The SQDC’s weird edibles ain’t got nothing on the black market

As Quebec’s SQDC cannabis stores continue to prohibit the sale of edibles like candy, instead selling products like dried figs, cauliflower, beets, and mushrooms to get high, industry insiders are saying these kinds of tough regulations are helping the black market thrive. (CTV News)

Cannabis-infused figs in Quebec may be delicious, but black market still thriving
Quebec prohibits edibles -- cannabis-infused food -- sold in the province from appealing to young people, forcing consumers to choose from a selection of products such as dried figs to get high. Industry insiders say the tough regulations are helping the black market thrive.

Bi-icicles: The resurgence of winter biking in Montreal

Montreal’s bike path usage has seen an increase of 83% during the cold season in 2020 compared to the averages from 2015 to 2019. Given the city’s increased construction of bike paths like the REV on Saint-Denis Street, it shows that if you build it, they will come—even if it’s cold AF outside. (Le Devoir)

La revanche des «hurluberlus» à vélo
L’utilisation de la bicyclette explose à Montréal, y compris en hiver.

Could one of Montreal’s historic Black community centres make a comeback?

Little Burgundy’s Negro Community Centre (NCC) was once a thriving public cultural space in the city before it was torn down in 2014. The city however has now bought the land on which it stood, and is now planning how to develop it into a space that once again serves its community. (CBC Montreal)

Montreal buys lot where Black community centre once thrived, asks public to help plan its future | CBC News
The NCC has been closed for some 33 years, and the building was ultimately demolished in 2014. But the city bought the land earlier this month, and is now planning how to develop it into a space that once again serves the community.

A scourge of the Saint-Lawrence River that’s barely visible to the naked eye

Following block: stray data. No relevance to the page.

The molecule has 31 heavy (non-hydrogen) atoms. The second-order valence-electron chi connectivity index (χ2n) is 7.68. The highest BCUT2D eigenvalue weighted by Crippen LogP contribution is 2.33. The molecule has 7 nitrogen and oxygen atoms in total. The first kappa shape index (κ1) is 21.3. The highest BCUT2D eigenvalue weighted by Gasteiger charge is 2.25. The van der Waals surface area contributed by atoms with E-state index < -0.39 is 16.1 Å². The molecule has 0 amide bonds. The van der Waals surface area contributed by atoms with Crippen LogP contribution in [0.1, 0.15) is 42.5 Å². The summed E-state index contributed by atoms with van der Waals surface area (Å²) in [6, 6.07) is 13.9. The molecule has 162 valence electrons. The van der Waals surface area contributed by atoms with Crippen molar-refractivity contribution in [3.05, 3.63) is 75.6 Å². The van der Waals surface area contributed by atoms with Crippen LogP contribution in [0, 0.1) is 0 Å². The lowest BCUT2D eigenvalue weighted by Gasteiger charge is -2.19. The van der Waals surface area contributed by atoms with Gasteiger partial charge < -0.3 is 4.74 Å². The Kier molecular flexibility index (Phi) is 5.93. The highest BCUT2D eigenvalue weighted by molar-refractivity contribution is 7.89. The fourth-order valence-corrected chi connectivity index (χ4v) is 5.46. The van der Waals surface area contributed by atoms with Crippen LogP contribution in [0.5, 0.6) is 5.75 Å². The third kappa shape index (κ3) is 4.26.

Microplastics have been found throughout the seaway, and it’s not good: Right now, the Saint-Lawrence rivals the most microplastic-polluted rivers on the planet. Meanwhile, some companies are developing nets attachable to kayaks and canoes to catch them. (La Presse)

Microplastiques | Un gros miniproblème
C’est un fléau à peine visible à l’œil nu. À travers la lentille d’un microscope, notre photographe a capté des fragments d’un monde miniature de pollution. Zoom sur les microplastiques du fleuve Saint-Laurent.

Artificial intelligence being used to address Montreal’s emergency room crises

Montreal hospitals are developing an AI system to reduce the wait times inside their ERs, as people have been waiting an average of 18 hours to see a doctor and given a bed on a ward. Some are warning there are ethical pitfalls, however, as AI can perpetuate biases. (City News)

Cheap inter-city travel making a comeback by the busload

Following nearly a century in service, Greyhound Canada closed all of its bus operations after the pandemic, but a host of new coach services have come back to replace it with at least nine companies taking passengers from Montreal to places like Toronto, Kingston and Ottawa. (Montreal Gazette)

With Greyhound gone, new bus services target Ottawa-Montreal route
Greyhound’s departure has left many small towns without connections to bigger towns and cities.

Finally, if you’re missing that Christmas vacation, get one last dose of the holidays by checking out the tree someone mysteriously slapped on top of the old Champlain Bridge.

Christmas tree spotted atop the old Champlain Bridge in Montreal
The old Champlain Bridge has a mysterious new decoration on it: a Christmas tree. A drone camera captured video of the tree, which is about seven feet tall, atop the structure between Montreal in the South Shore.

And there you have it, folks. We’ll be back with more curiosities, local stories, and events to discover next week.

Stay tuned – and Happy New Year, Montreal!